Musically, Chesnutt starts from a classic soul foundation but he is clearly interested in all types of music. The album contains distinct examples of many genres: classic rock in "Upstairs in a Blowout," funk in "Setting the System," new wave in "The World is Coming to My Party," jazz rock in "When I Find Time," near-techno in "Juicin' the Dark," and 60's boogie in "Look Good in Leather." Other than that though, most of the rest of the album features interchangeable ballads with Chesnutt accompanying himself on guitar or keyboards, or undeveloped snippets of less than a minute, which could have been expanded into another album of cool songs with some outside encouragement. A good example is "The Seed" which was remade in far stronger form, with Chesnutt as special guest, by The Roots on their album Phrenology. After this homemade magnum opus, let's get Chesnutt a real record deal and producer, and with more focus his next work might be a real headphone masterpiece.
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5 of 5 people found the following review helpful By J. Frankel on January 9, 2005
Format: Audio CD
Well, dude certainly gets a lot of things right here, but "HeadPhone Masterpiece" may be the "ego" part of Mr. Chesnutt that's been referred to in other reviews. Also, I could be wrong but I can't see too many heads rockin' this in their headphones on the #8 Train in NYC.

But if you can say anything, it's that this is a man who totally embodies an artist's refusal to be boxed in with labels. He's all over the map in a sort of schizophrenic, scattered, ingenious way. And that's the thing, there's definitely genius here but the album as a whole is far too fragmented and unfinished in ways that make it a far cry from "masterpiece" material. That said, any music fan worth their salt would be hard pressed to think of a more wildly creative album release in the last ten years.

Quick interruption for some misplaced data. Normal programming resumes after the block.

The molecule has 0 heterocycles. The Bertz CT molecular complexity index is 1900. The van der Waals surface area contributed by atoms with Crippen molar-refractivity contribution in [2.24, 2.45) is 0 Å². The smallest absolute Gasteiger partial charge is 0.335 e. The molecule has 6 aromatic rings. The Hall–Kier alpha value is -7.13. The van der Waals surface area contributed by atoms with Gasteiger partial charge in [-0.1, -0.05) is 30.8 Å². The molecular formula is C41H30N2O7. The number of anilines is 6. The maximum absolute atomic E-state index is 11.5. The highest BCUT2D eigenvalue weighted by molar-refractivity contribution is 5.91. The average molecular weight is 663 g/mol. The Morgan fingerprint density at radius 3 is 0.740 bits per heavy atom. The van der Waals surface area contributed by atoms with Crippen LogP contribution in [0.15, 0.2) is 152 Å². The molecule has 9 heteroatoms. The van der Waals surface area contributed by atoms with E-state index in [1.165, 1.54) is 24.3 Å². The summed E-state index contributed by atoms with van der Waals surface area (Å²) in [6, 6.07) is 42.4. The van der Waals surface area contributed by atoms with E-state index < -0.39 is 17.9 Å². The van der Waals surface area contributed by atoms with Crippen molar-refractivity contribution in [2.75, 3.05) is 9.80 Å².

I got turned onto this album the way a lot of other people did - the Roots/Chesnutt collab, "The Seed." And if you know the song from Phrenology and think it grooves like hell (which it does) but is pretty messed up (listen a little more closely to those lyrics - It IS) well, you haven't heard the half. Cody's just getting started. Thing was, when the album sounded nothing like I expected it to, I shelved it for a good year.

Picked it back up this weekend, and was treated to a remarkably present surprise. The man owes almost nothing to hip-hop and while it's a little unfair to bring up these names, Sly Stone, Shuggie Otis, Lenny Kravitz, The Beatles and even Nick Drake are brought to mind when listening. Song writing is incredible, instrumentation is spare and either acoustic or very electric/programmed and sometimes just distorted, audio-wise. True, the album wasn't recorded in a bathroom, but many times you're wondering if it was.
Read more ›